Environmental Biology of Fishes

, Volume 98, Issue 6, pp 1609–1622 | Cite as

Characterizing the bull shark Carcharhinus leucas habitat in Fiji by the chemical and isotopic compositions of their teeth

  • László KocsisEmail author
  • Torsten W. Vennemann
  • Alex Ulianov
  • Juerg M. Brunnschweiler


Bull sharks Carcharhinus leucas use estuarine and riverine systems as nursery habitat. The Shark Reef Marine Reserve (SRMR) on the southern coast of Viti Levu, Fiji, is well-known for its adult bull shark population. The species’ seasonal departure from the SRMR is related to reproductive activity, but nursery grounds have not yet been identified on the southern coast of Viti Levu. In order to further identify and characterise bull shark habitats in Fiji, 49 teeth were collected from bull sharks encountered at the SRMR and measured for their trace element concentrations, and 22 of them for oxygen isotopic composition in the phosphate group of bioapatite. The trace element analyses yielded relatively high Na, Mg, Sr, and F and low Ba concentrations for all the teeth supporting formation in marine environment. The phosphate oxygen isotope data concur with this result and the data evidently show that these teeth developed under marine condition relating to the temperature and oxygen isotopic composition of Fiji’s coastal waters. Therefore, the investigated teeth show no signs of freshwater habitat. Our results do not support the hypothesis that bull sharks enter freshwater habitats, at least not for longer time periods, during their absence from the SRMR. Additionally, the bull shark teeth had unexpectedly high zinc concentration at the very edge of the enameloid. This cannot be explained by environmental factors; therefore the high Zn content is interpreted here as a result of biological process, a reflection of enzyme (i.e., KLK4) related organic matter removal and enhanced crystallization during tooth maturation.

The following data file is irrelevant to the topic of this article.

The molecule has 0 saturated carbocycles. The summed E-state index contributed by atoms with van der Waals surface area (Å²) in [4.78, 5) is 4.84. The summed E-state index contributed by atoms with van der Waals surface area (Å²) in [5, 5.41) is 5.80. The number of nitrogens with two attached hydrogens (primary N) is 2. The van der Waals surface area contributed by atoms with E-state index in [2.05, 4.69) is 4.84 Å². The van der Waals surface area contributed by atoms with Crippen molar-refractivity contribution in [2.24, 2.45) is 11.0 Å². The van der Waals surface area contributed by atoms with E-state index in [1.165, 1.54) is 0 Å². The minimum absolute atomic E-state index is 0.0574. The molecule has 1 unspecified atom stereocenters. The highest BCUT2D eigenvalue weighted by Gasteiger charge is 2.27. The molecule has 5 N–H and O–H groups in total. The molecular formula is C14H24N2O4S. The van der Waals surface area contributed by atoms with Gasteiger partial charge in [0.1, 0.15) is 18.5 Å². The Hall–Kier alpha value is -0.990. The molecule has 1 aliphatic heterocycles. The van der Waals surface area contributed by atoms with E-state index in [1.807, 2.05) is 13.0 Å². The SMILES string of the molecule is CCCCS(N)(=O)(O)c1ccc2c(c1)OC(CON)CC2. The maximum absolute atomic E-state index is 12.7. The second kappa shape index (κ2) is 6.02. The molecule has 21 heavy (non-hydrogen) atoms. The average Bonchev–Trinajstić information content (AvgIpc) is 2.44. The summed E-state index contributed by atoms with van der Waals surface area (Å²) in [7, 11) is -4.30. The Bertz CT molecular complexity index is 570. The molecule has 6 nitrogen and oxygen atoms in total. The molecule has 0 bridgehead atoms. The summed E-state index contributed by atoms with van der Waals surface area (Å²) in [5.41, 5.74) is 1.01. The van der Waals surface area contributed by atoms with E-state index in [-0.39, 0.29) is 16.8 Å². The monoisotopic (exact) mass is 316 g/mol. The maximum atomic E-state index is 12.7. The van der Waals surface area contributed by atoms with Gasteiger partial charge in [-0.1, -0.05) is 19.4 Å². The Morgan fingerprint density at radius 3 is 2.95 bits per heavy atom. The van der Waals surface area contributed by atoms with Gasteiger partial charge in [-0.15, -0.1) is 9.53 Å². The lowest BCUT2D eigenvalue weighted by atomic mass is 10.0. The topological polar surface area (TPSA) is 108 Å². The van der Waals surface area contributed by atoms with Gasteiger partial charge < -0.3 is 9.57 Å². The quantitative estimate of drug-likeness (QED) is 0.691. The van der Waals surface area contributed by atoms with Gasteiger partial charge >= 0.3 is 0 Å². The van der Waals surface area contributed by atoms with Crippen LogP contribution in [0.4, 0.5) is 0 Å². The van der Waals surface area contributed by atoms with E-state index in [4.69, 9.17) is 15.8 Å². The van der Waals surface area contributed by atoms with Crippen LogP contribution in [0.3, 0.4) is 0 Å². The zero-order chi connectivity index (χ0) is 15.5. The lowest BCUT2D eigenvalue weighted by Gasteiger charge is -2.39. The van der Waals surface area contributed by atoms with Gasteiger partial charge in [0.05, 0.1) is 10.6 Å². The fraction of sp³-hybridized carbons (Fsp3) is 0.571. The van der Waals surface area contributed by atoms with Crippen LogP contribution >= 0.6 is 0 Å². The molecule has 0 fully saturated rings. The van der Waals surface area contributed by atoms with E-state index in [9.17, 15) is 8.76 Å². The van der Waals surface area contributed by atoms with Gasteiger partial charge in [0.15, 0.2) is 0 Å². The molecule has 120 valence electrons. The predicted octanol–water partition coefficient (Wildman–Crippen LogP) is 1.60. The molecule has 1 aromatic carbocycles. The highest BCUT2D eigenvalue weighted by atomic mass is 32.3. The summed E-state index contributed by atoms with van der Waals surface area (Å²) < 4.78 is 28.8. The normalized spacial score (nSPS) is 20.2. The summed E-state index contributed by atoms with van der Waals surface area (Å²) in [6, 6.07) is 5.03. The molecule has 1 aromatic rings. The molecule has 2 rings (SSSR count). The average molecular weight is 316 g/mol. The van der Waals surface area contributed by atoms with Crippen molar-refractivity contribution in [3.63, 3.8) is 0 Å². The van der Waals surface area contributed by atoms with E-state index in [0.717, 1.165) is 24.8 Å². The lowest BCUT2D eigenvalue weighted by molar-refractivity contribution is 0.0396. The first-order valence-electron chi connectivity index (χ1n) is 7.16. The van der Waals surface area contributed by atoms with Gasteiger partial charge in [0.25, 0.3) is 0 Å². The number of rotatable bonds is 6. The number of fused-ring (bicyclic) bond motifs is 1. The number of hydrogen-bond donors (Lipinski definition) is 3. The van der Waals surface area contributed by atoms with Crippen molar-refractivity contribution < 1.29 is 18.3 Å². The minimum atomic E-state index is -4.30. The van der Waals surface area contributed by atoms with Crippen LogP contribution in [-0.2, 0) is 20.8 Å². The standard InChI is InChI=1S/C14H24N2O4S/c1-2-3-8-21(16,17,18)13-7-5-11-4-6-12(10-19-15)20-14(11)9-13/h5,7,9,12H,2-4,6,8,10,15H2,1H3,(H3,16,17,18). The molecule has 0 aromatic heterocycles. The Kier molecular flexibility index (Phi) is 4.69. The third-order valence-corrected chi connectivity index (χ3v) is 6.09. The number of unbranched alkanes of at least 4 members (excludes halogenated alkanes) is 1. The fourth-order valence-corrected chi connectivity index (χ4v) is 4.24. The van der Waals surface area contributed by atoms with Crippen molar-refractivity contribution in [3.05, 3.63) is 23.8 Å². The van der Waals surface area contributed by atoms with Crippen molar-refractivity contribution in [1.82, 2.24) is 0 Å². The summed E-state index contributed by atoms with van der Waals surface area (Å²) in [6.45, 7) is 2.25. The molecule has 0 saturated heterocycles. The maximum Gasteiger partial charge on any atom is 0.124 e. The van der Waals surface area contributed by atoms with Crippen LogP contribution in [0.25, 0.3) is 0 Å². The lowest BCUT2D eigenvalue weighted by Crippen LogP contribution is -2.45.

Shark teeth Trace elements Oxygen isotopes in phosphate Zinc concentration Shark Reef Marine Reserve 



We thank the staff of Beqa Adventure Divers for logistical support and collecting the teeth at the Shark Reef Marine Reserve. The following researchers and institutes are gratefully acknowledged for the supply of shark teeth from different regions: N. Hammerschlag - Rosenstiel School of Marine and Atmospheric Science, Florida, USA; R. Pillans - University of Queensland, Australia; G. Cliff - Natal Sharks Board, South Africa; School of Biology, University of Costa Rica; and Tropicarium Budapest, Hungary. L.K. received support from the Swiss National Science Foundation (Swiss National Foundation-Ambizione PZ00P2_126407/1) when this research was realised. J.M.B. was supported by the Shark Foundation Switzerland ( J. Earle is acknowledged for proofreading the manuscript.

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Copyright information

© Springer Science+Business Media Dordrecht 2015

Authors and Affiliations

  • László Kocsis
    • 1
    • 4
    Email author
  • Torsten W. Vennemann
    • 2
  • Alex Ulianov
    • 1
  • Juerg M. Brunnschweiler
    • 3
  1. 1.Institute of Earth Sciences, UNIL-GEOPOLISUniversity of LausanneLausanneSwitzerland
  2. 2.Institute of Earth Surface Dynamics, UNIL-GEOPOLISUniversity of LausanneLausanneSwitzerland
  3. 3.ZurichSwitzerland
  4. 4.Geology Group, Faculty of ScienceUniversiti Brunei DarussalamGadongBrunei Darussalam

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